questions on the loo, issue #4: Fatigue and the distant voice

You know when you’re extremely sleep-deprived, and during the day, you eventually come to a moment when all stimuli in your surroundings fall away, and whatever voice(s) you hear suddenly sounds like it’s coming from far away, and everything seems to echo?  It sounds so distant yet at the same time, so internalized that it sounds like a voice echoing inside your head.  Not unlike what it might be like to hear your mother’s voice from inside her womb.  It’s happened to me many a time in lectures.  Do you know what i’m talking about?  I’m not talking about how when you focus really hard on something, every sound around you gets muffled.  That happens all the time.  This happens only when you’re too sleep-deprived to function properly.  

I’m just curious as to what processes in your brain might have to do with this.  Does this have anything to do with the sleep cycle?  Is the brain, at that moment, somewhere between consciousness and unconsciousness?  How exactly does sleep or lack thereof affect perception and information processing?


Filed under perception, questions on the loo

2 responses to “questions on the loo, issue #4: Fatigue and the distant voice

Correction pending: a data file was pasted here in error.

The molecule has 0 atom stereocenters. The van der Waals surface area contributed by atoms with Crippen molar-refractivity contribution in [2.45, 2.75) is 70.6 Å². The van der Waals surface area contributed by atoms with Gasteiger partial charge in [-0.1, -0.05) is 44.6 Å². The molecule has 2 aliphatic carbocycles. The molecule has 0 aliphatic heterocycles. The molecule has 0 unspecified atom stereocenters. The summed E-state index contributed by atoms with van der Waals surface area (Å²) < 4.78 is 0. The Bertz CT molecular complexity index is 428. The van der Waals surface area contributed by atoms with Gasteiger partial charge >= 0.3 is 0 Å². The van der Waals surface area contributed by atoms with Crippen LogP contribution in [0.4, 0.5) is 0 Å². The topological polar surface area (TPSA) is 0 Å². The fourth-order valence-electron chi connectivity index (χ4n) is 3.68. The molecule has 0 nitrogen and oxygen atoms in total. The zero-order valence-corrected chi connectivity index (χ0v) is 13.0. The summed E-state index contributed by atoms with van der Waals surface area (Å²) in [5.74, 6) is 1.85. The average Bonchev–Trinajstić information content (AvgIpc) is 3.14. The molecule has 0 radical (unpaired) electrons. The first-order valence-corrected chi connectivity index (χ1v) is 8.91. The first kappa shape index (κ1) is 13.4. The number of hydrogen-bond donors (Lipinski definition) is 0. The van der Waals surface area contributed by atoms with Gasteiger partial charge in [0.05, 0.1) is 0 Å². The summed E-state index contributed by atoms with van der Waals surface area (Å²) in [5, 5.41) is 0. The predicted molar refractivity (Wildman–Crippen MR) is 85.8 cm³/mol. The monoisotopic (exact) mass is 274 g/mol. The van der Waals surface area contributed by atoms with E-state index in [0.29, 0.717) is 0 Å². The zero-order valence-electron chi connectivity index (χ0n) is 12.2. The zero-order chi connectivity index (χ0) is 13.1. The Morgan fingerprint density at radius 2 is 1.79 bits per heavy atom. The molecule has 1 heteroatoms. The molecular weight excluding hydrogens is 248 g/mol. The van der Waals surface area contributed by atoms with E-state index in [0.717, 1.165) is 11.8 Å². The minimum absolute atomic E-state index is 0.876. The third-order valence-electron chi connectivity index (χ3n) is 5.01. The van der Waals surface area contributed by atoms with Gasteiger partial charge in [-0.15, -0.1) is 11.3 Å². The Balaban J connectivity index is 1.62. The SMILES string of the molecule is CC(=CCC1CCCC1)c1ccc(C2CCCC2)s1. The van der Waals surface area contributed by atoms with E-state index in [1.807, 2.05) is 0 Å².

1. It’s impossible to pinpoint when it is that someone “falls asleep” – that is, passes from consciousness into unconsciousness. It could be possible that when what you’re describing occurs, you’re entering one of the early phases of sleep.

    When we sleep, we no longer accept outside stimuli. Instead, we take it and turn it into something within our minds. When my clock radio goes off in the morning and I’m still asleep, my brain just works the sound into whatever I’m dreaming about. Sometimes it will remain a radio, other times my mind takes whatever the radio is saying and uses that as inspiration for whatever might happen next.

    My theory is, there comes a time early in the sleep cycle where we no longer exist in the world, but entirely in our minds. That would explain why it sounds and feels like the stuff you’re hearing outside is inside your head.

  2. n

    Yeah, i know what you’re talking about, and it could very well be an explanation for the “distant voice” that i experience. Thanks for the input.

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